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When Police Officer Perry Salter first meets crime victim Jeremy, the young man has a rare, debilitating form of autism. Later, Officer Salter confronts evidence of two hideous crimes. His cop instincts say Jeremy is innocent while the evidence and the community say Jeremy is guilty. Salter struggles to find truth and justice despite the very real risk of damaging his rising his career. View table of contents...


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Submitted:Aug 26, 2012    Reads: 17    Comments: 4    Likes: 8   

Jeremy the Germ, Planetary Crime Fighter

by Ben A. Vanguarde

Chapter Nine - Solving the Case

Zone Officer Perry Salter reported for duty at roll call for the overnight shift. He shaved and showered but did not risk sleeping. The Watch Commander looked at Perry suspiciously and re-read the instructions left for him.

"Officer Salter recently broke the 68% mark for closed cases," announced the lieutenant. "Outstanding. Congratulations Officer Salter." The men and women gave a half hearted cheer. "Officer Salter is assigned tonight to a one-officer, one-shift stakeout and that means he will not be available for service calls."

A voice called out from the back, "Does that mean he will be horizontally interviewing Hannah Jenks or will he just be taking names?" Other officers supplied lewd comments. Hannah Jenks was a town woman known to leave her back door open to cops.

"Officer Salter," bellowed the watch commander to restore control of the room. "If you need any assistance, please don't hesitate to call. And see me after roll call."

Afterwards, the lieutenant looked at Perry suspiciously, "You look like crap. I'd send you home but for a favor to Sergeant Wagner. Suppose I ask you to blow into a breathalyzer?"

Perry stared at the graying officer. "Suppose you don't."

"I'm not going to have any trouble out of you, am I?" Perry Salter turned and walked away without answering.

Freed of any real police duties, Perry pulled his cruiser into the moon shade of a big oak tree deep into the town park which connected to the Schweitzer, Pollack, and Winkler residences. Without sleep, Perry planned to rely upon a thermos of coffee, a paperback he had attempted to read over the last three months, and the loonies on the overnight, AM radio talk shows. For nourishment he brought an egg salad sandwich he made last week. Perry opened and poured his first cup of coffee. He checked the settings on his digital camera. Perry vented the windows to let in the cool night air. Perry looked about the dark, quiet park. The only sound was the occasional insects and a lonely barn owl.

With his strength low, the images and questions freely invaded Perry's mind. Jeremy the babbling boy and Jeremy the simple kidnapper who was unaware he had done anything wrong. No motive, no accomplice, no graves, no bodies, no blood, no explanation of where they were but up in space with little gray aliens. How could Jeremy have possibly have overpowered and kidnapped two adults by himself? He couldn't even drive. He was easily manipulated by everyone. Why would he call the Pollack's just after the kidnapping? How did he disintegrate their dog?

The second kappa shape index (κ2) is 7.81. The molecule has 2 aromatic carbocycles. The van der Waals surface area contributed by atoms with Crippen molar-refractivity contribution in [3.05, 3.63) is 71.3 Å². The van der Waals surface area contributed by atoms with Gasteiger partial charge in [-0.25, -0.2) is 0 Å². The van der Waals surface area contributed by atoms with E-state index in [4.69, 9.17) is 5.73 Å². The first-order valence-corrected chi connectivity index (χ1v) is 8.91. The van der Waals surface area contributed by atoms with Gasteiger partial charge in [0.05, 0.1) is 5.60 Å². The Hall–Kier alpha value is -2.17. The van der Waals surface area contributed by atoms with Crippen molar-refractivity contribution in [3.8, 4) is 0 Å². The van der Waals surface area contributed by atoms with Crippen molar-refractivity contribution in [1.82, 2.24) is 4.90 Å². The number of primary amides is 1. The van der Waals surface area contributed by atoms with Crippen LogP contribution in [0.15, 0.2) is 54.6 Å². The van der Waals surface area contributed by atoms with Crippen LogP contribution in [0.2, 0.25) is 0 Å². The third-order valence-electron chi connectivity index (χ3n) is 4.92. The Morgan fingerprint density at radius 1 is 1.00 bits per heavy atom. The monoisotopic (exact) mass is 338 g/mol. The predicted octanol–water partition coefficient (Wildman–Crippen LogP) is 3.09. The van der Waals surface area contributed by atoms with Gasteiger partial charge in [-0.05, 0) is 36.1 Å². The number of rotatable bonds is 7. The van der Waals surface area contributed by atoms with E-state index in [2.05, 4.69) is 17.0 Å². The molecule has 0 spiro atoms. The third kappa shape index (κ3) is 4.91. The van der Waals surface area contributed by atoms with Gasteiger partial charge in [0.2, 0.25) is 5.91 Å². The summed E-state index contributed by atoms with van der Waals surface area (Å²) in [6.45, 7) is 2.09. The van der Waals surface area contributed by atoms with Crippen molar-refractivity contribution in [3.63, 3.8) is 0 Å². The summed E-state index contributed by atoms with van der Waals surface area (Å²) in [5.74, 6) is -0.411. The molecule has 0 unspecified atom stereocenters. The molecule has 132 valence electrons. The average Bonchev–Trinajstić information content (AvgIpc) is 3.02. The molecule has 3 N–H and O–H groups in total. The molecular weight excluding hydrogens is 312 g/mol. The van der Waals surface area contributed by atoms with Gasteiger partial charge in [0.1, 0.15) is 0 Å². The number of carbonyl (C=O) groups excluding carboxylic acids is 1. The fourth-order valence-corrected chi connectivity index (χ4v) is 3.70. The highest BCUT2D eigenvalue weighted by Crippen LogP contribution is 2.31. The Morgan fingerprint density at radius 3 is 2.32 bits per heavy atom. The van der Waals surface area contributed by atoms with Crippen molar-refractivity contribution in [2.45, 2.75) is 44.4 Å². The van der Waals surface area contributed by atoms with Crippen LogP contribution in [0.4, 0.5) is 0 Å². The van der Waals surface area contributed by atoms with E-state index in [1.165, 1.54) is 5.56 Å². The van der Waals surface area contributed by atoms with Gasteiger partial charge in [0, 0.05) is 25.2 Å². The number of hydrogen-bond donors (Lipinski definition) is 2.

Next, Perry's mind ran over the blur of testimony and the piece he almost missed; the part where Parlow the alien agreed to return one year later. That would be tonight. He felt good. He would wait and see. Perry tried to image what their craft looked like. Then, the coffee cup fell harmlessly onto the floor of the police cruiser.

Perry was startled awake by the sound of rushing air, as if being exhausted from a vacuum cleaner. He opened his eyes and focused on the hovering, black flying craft with the red, white, blue, and green running lights, which changed colors. Primal fear quickened his pulse. He held his breath as he beheld the flying craft slowly ascend vertically, up before the black tree tops, and up into the navy blue sky. He reached, searching for his camera on the seat.

Perry had prepared questions to ask the aliens, if there were any. Come back. How can I rescue Timothy and Wanda? His brain screamed. The black craft shot straight ahead, beyond the trees, and disappeared from his view forever. His thought seemed to hang in the air, unanswered. Perry picked up the camera and looked at it with disgust. Disgust with himself that he had fallen asleep.

Staring at the empty sky, a bitter feeling of failure overcame Perry. The awards and a possible promotion meant nothing compared to failing Timothy and Wanda and their parents. Perry had failed, conquered by boredom and fatigue. Perry now knew that Jeremy was innocent; he just saw the proof. We have an innocent man in a mental institution for life. Perry rubbed his forehead in grief. They could keep their promotion and Officer of the Year.

If he spoke up, no one would believe him and his fellow cops would forever taunt him. If he kept quiet only good could follow for him. Perry felt sick. In the urge of an instant, Perry stepped out of the car and threw up mixture of creamed coffee and egg salad into the grass.

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Story end.


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